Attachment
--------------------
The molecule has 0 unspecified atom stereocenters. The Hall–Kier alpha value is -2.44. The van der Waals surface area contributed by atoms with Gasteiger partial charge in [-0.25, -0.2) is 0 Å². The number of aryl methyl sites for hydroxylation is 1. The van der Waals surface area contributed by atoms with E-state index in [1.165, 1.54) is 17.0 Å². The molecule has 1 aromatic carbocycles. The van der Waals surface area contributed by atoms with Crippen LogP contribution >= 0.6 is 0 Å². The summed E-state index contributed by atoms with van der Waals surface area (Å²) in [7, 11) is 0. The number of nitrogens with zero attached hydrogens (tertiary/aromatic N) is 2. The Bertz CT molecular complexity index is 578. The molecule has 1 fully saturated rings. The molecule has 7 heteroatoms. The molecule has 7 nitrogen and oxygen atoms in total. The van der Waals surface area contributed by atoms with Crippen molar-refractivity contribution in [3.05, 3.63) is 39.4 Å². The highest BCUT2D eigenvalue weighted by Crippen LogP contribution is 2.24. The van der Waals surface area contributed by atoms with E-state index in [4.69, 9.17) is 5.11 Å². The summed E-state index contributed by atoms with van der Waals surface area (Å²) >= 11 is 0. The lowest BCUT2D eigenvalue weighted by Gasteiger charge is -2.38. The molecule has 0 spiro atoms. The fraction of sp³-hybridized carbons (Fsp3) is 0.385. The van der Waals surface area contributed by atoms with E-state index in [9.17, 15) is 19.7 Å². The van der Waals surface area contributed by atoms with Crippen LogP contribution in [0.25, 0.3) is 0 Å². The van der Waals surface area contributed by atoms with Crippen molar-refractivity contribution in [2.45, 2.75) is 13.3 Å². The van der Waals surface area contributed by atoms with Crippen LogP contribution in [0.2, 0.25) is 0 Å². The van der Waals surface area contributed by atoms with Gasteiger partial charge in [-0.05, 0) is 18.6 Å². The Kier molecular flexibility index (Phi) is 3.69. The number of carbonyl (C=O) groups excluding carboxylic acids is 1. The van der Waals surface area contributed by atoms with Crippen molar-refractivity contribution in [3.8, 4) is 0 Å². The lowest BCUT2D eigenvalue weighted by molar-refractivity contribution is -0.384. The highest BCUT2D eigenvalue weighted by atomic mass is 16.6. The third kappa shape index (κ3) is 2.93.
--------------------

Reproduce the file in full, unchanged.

The molecule has 0 unspecified atom stereocenters. The Hall–Kier alpha value is -2.44. The van der Waals surface area contributed by atoms with Gasteiger partial charge in [-0.25, -0.2) is 0 Å². The number of aryl methyl sites for hydroxylation is 1. The van der Waals surface area contributed by atoms with E-state index in [1.165, 1.54) is 17.0 Å². The molecule has 1 aromatic carbocycles. The van der Waals surface area contributed by atoms with Crippen LogP contribution >= 0.6 is 0 Å². The summed E-state index contributed by atoms with van der Waals surface area (Å²) in [7, 11) is 0. The number of nitrogens with zero attached hydrogens (tertiary/aromatic N) is 2. The Bertz CT molecular complexity index is 578. The molecule has 1 fully saturated rings. The molecule has 7 heteroatoms. The molecule has 7 nitrogen and oxygen atoms in total. The van der Waals surface area contributed by atoms with Crippen molar-refractivity contribution in [3.05, 3.63) is 39.4 Å². The highest BCUT2D eigenvalue weighted by Crippen LogP contribution is 2.24. The van der Waals surface area contributed by atoms with E-state index in [4.69, 9.17) is 5.11 Å². The summed E-state index contributed by atoms with van der Waals surface area (Å²) >= 11 is 0. The lowest BCUT2D eigenvalue weighted by Gasteiger charge is -2.38. The molecule has 0 spiro atoms. The fraction of sp³-hybridized carbons (Fsp3) is 0.385. The van der Waals surface area contributed by atoms with E-state index in [9.17, 15) is 19.7 Å². The van der Waals surface area contributed by atoms with Crippen LogP contribution in [0.25, 0.3) is 0 Å². The van der Waals surface area contributed by atoms with Crippen molar-refractivity contribution in [2.45, 2.75) is 13.3 Å². The van der Waals surface area contributed by atoms with Crippen LogP contribution in [0.2, 0.25) is 0 Å². The van der Waals surface area contributed by atoms with Gasteiger partial charge in [-0.05, 0) is 18.6 Å². The Kier molecular flexibility index (Phi) is 3.69. The number of carbonyl (C=O) groups excluding carboxylic acids is 1. The van der Waals surface area contributed by atoms with Crippen molar-refractivity contribution in [3.8, 4) is 0 Å². The lowest BCUT2D eigenvalue weighted by molar-refractivity contribution is -0.384. The highest BCUT2D eigenvalue weighted by atomic mass is 16.6. The third kappa shape index (κ3) is 2.93.